Nikki Haley, the US Ambassador to the UN, challenged the international community to hold Iran to account on Thursday, Aug. 31, after the Islamic Republic showed its “true colors” by restoring its ties with the Palestinian extremist Hamas. In her statement, she described as “stunning” the Hamas leader’s boast that Tehran is again the biggest provider of money and arms. The breach between them followed the terrorist group’s refusal to side with Bashar Assad in the Syrian civil war.
“Iran must decide whether it wants to be a member of the community of nations that can be expected to take its international obligations seriously, or whether it wants to be the leader of a jihadist terrorist movement. It cannot be both," Haley said in her statement
Islamic Iran has long made that decision, as the ambassador knows very well from the intelligence reports she sees. But her brave words were meant as a wakeup call for the rapid advances made by Iran and Hizballah during August to impose their will on the Middle East, often with great stealth.
Haley will have learned about the Aug. 2 meeting in Beirut between Hamas’s military chief Salah al-Arouri and Iranian officials, following which Hizballah’s Hassan Nasrallah confirmed that the Palestinian rulers of the Gaza Strip were worthy of restored military and financial aid.
That deal was clinched at the highest level in Tehran, after Arouri and a delegation from Gaza were received by top Iranian officials, including Revolutionary Guards General Qassem Soleimani. He is not only commander of Iran’s Middle East warfronts, but also head of Al Qods, which runs Iran’s intelligence, subversion and terror networks.
These events and their ramifications were itemized in the latest issue of DEBKA Weekly, out Friday, Sept. 1.
It was Soleimani who assigned Hamas and its military arm with its next tasks. Since both parties are dedicated to violent tactics (terror) to achieve their ends, one of which is the destruction of the State of Israel, all that remains to be seen is the precise form the Iranian-backed Hamas-Hizballah partnership will take – and where. Those practicalities were aired at the secret sessions between Hamas and Al Qods in Tehran
Present at some of those sessions were also Soleimani’s secret agents and heads of the terrorist networks he runs across the Middle East and in the Gulf emirates.
The inauguration ceremony for Hassan Rouhani’s second term as Iran’s president on Aug. 5 provided a convenient cover for these get-togethers.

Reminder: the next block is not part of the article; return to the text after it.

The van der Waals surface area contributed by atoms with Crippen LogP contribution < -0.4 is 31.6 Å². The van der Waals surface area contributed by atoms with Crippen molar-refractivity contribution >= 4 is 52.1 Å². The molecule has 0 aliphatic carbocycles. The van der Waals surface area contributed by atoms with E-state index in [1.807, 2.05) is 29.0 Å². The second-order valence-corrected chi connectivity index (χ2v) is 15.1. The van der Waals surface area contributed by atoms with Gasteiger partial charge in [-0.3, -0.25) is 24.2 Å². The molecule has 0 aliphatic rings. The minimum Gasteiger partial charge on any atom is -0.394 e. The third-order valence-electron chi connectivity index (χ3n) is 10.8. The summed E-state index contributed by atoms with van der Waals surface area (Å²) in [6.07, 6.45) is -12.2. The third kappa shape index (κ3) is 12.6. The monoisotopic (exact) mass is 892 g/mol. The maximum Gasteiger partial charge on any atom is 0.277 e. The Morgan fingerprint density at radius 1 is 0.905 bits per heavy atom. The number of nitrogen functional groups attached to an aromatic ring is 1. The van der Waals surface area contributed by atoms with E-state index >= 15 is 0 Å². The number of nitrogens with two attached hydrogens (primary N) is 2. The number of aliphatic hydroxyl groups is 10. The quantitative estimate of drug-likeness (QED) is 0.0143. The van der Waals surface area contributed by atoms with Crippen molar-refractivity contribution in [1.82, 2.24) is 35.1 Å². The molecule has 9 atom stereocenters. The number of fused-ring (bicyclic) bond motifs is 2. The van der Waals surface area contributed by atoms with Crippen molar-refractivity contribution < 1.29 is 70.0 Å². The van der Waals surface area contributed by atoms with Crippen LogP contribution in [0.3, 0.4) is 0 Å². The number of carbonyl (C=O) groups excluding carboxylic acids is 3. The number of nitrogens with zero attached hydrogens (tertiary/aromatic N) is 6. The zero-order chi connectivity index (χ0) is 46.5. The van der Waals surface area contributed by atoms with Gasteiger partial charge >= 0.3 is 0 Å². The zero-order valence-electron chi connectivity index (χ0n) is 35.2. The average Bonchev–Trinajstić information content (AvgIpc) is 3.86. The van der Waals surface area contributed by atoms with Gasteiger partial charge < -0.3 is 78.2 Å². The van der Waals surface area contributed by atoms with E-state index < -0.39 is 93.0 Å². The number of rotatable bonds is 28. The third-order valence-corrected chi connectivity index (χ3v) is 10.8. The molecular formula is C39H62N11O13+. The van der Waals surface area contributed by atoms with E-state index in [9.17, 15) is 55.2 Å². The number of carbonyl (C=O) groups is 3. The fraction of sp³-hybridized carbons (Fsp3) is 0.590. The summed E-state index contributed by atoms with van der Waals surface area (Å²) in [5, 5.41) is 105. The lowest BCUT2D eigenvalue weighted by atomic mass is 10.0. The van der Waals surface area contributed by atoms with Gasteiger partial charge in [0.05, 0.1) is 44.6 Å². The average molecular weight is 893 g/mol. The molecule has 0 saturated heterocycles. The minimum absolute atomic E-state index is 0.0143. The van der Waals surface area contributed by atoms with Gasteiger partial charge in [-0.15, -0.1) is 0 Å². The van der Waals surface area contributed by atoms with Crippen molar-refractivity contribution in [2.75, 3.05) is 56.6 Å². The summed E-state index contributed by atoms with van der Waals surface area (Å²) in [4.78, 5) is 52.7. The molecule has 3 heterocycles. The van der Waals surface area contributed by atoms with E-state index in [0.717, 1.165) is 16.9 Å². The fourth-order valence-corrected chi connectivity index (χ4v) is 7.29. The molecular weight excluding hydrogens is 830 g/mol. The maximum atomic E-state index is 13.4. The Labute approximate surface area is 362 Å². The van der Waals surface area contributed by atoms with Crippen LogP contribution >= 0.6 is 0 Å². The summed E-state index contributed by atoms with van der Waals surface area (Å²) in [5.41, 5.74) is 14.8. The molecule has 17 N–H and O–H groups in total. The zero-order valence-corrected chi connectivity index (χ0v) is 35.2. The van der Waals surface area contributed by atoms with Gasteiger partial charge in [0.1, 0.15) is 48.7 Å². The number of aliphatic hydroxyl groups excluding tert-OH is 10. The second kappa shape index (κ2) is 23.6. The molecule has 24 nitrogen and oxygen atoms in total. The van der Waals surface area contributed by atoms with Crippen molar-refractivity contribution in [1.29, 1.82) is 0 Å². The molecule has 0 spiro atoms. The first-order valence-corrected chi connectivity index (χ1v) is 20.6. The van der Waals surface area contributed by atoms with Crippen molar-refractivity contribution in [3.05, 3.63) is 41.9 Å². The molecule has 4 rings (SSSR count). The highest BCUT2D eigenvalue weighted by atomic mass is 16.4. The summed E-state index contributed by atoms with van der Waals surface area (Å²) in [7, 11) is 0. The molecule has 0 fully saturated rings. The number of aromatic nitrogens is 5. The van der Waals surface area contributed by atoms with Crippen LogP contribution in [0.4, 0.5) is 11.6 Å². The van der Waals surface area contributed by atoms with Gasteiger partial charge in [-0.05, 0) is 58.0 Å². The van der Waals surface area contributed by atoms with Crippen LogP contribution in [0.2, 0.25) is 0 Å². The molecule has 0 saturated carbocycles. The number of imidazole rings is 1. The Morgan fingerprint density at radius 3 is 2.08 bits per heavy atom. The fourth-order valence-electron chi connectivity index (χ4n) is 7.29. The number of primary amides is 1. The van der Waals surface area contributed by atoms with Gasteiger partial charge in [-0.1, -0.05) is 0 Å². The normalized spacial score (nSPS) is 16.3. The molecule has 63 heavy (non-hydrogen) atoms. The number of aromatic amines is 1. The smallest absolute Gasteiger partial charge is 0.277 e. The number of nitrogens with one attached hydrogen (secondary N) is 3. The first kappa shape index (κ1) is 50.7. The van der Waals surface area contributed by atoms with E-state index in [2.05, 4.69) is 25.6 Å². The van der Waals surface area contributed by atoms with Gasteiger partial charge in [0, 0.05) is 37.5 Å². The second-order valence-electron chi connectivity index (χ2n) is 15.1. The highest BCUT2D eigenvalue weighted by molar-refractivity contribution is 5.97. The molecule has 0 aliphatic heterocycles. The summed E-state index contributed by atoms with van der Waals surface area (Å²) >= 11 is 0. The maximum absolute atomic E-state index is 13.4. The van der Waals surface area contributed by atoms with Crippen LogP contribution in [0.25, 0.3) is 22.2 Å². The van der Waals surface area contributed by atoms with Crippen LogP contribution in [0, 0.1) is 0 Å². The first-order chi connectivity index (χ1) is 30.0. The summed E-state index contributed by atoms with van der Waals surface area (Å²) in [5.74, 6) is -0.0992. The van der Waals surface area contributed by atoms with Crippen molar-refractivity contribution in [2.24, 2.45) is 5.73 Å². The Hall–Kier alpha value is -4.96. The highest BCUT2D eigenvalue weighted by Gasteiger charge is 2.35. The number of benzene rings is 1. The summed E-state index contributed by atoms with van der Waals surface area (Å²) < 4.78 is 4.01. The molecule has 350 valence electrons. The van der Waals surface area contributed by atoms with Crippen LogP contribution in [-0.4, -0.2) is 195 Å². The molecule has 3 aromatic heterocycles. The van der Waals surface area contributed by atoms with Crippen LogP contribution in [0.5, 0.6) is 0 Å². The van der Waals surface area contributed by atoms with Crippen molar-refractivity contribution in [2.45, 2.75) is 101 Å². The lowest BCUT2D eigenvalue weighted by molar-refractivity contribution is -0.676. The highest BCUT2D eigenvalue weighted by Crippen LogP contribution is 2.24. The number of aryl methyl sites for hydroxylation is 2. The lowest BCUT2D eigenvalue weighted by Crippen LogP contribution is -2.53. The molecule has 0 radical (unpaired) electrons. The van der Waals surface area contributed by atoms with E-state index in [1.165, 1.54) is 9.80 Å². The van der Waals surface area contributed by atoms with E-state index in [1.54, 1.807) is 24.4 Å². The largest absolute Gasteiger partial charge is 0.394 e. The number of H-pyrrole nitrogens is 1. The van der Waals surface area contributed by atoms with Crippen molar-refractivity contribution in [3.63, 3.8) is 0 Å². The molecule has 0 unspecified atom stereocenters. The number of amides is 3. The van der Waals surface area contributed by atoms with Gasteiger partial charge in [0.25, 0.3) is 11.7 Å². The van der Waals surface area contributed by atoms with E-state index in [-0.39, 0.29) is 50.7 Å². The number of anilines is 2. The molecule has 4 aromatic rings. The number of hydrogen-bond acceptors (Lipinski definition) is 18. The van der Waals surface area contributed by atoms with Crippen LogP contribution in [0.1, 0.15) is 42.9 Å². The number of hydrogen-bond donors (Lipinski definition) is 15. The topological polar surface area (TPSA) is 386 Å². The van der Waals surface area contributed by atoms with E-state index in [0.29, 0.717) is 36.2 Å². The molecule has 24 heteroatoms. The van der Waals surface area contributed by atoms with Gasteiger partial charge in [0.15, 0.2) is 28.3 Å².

Nikki Haley’s warning to the international community was prompted by these dangerous events. Although her words were powerful, telling and timely, it is hard to see any sign of their being followed up by other parts of the Trump administration.
With the southern front against Israel in the bag, Iran and Hizballah this week put together its northern front, just two or three kilometers from Israel’s Golan border with Syria. This could not have happened without the Trump administration submitting to Russia’s demand to revise their de-escalation zone project for the Syrian Golan, so that Iranian and Hizballah forces are no longer required to distance themselves 40-50km from the zone, but only 8km.
Iran and Hizballah in Syria have in consequence been quietly shortening their distance from the Israeli border. But this week, they made a major leap forward, when the Russian monitors brought a group of Iranian and Hizballah officers all the way to Quneitra. There, they were given a base under Russian protection within sight of the Israeli Golan.
Tehran and its pawn therefore used the month of August to climb into position for drawing a noose around Israel and tightening it at will.
Prime Minister Binyamin Netanyahu this week boasted that his tenure was marked by relative calm. Israel, he said, had successfully avoided getting embroiled in any major war.
That is correct. However, his policy of preserving the calm and maintaining a purely defensive stance has carried a price. That price was totted up on Sept. 1. By then, Iran and Iran had been able to move unopposed into position on Israel’s borders with Syria and Lebanon in the north and had crept up to the Gaza border in the south.
Seen from the strategic-military angle, Israel can be said to have regressed 11 years to 2006, when two foes were poised menacingly on its northern and southern borders. Israel was then compelled to fight a war against Hizballah in Lebanon. This time, the conflict could potentially flare up simultaneously on three fronts – Lebanon, Gaza and Syria.